Roseanne Barr is no stranger to controversy. Even at the height of her popularity as a beloved sit-com character and blue-collar hero, Barr managed to get her name in the headlines for various unpleasantries, whether it was mudslinging with former hubby Tom Arnold or her infamously classless version of “The Star Spangled Banner,” which she ended with a crude crotch grab followed by hocking a ball of phlegm. Was it meant to be funny? Maybe. Was it meant to be disrespectful? Maybe not. She was essentially miming what pro-baseball players often do during a game.

But her decision to blend that visual with an intentionally off-key rendition of the National Anthem rubbed a lot of people the wrong way — as did her recent racist tweet which referred to former Obama aide Valerie Jarrett as the offspring of the “Muslim Brotherhood & Planet of the Apes.”

Her words got her booted from the reboot of “Roseanne” last year and sent her spiraling into a dark period.

Overnight she became America’s villain, and several of her fellow “Roseanne” cast mates openly spoke out against her, while “Roseanne” consulting producer Wanda Sykes announced she would not return to the show. Barr blamed the tweet on her use of the drug Ambien and issued an apology, but the damage was done. The TV show continued on as “The Connors,” killing off the Roseanne character.

Since the scandalous tweet Roseanne has laid low, spending time at her home in Hawaii and generally being out of the public eye. Until now.

Barr has teamed up with another comic, the notorious Andrew Dice Clay, for a series of shows.

The duo is billing themselves as “Mr. & Mrs. America” and will head to Hard Rock Hotel & Casino Atlantic City’s Etess Arena 8 p.m. Friday, Sept. 20, for what one can only expect will be an outrageous night of comedy and controversy.

Most of Clay’s rockiest days are behind him, but in the early ’90s his over-the-top humor — complete with raunchy nursery rhymes and cigarette-smoking machismo — earned more than its fair share of protests. Though Clay’s standup has grown beyond just nursery rhymes and raunch, he remains true to the person everyone remembers from those days.

“Years ago the way I performed was very robotic, very cartoonish. I have evolved through the years, but I have stayed relevant because the material is about our society,” he notes.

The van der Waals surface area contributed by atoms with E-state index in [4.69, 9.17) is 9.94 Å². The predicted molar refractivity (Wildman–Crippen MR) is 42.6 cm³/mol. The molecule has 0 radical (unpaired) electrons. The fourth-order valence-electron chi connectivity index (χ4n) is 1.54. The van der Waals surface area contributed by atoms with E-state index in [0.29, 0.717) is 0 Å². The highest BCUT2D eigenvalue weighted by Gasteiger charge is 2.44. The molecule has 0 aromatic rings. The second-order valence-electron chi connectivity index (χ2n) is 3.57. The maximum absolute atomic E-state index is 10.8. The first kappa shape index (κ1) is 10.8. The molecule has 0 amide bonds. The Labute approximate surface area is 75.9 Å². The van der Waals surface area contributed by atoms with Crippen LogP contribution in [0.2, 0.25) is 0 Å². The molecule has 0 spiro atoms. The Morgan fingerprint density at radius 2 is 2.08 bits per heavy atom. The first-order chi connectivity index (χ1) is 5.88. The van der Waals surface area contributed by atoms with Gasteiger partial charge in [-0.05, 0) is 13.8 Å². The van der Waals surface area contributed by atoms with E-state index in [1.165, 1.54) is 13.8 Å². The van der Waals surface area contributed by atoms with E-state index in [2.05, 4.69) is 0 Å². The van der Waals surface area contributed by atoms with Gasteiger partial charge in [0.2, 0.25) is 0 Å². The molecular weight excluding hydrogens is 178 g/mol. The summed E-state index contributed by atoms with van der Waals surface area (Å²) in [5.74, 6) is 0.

And while buzz is big about this mini tour, getting it off the ground wasn’t easy. It was a long road to get Barr back onstage. she and Clay have been friends for more than 30 years. Once some of the smoke had settled from her tweet, he suggested she join him on stage at his Las Vegas show. But Barr was hesitant, wondering if the beating she took in the media had flattened her standup career entirely. Clay gave her the push she needed.

“He said ‘Come on stage and do 5 (minutes) and I’ll sit there on stage with you,’” Barr remembers. “So I said, ‘OK, if you’ll sit there with me, I’ll do it.’ But the audience got into it,” Barr says.

“She got a standing ovation the minute she came on. And walked off to a standing ovation,” Clay notes.

Though the appearance ultimately was a success, for Barr it was a mixed bag of emotions fueling her return.

“You don’t know if they like you or hate you — and it’s so much stress. Dice’s audience liked me, but they were looking at me like I was their mom,” she jokes.

Clay can relate to the position Barr was in, as it nearly mirrors many of his struggles in the past with the media.

“I’m a comedian who understands what it means to be attacked. I was treated worse than O.J. What every comic is dealing with today with the political correctness — what I call ‘nonsense’ — I was dealing with 30 years ago when my career went through the roof. And I had nobody sticking up for me back then besides Eddie Murphy, which always made me feel great,” says Clay. “Comics were going on morning TV shows to destroy me, and I’m going ‘I’m friends with this guy! He knows I’m a good guy!’”

Clay’s brash style always made him divisive, but to those who think his comedy is about intentionally being shocking, he is quick to set the record straight.

“It’s not about going over the top, it’s about saying the way it really is, but in a very funny, comedic way,” he says.

That may be the most obvious connecting point between Barr and Clay, as each prefers to rely on bluntness in their act. Ultimately, it doesn’t matter if their facts are right, it’s that they believe that they are. It’s their version of the truth, so they come across as genuine.

“We’re both very rebellious people,” says Clay. “We both do whatever we want when we want to do it, and I always respected her for that.”

And for now, what they want to do is tour together. And though the current string of shows is a short one (just two for now), plans are in the works for Mr. & Mrs. America to take on a whole new life in the near future.

“We’re doing Atlantic City and Long Island and then we’re going to see what we feel like doing after that,” says Barr. “We’ll probably tour a whole lot in 2020.”

Barr may be keeping her cards close to her chest, but Clay let the cat out of the bag.

“We’re doing the Mr & Mrs. America Tour and we’re coming to Broadway after that. I’m not gonna really go into it because I don’t want to get the promoter and everybody crazy, but that’s what we’re going to do,” says Clay.

Broadway may never be the same.

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Associate Editor, At The Shore/ACWeekly

Freelance reporter for At The Shore/Atlantic City Insiders from 2011-2015; Editor in Chief,,2014-2015; Writer for Zagat, 2013

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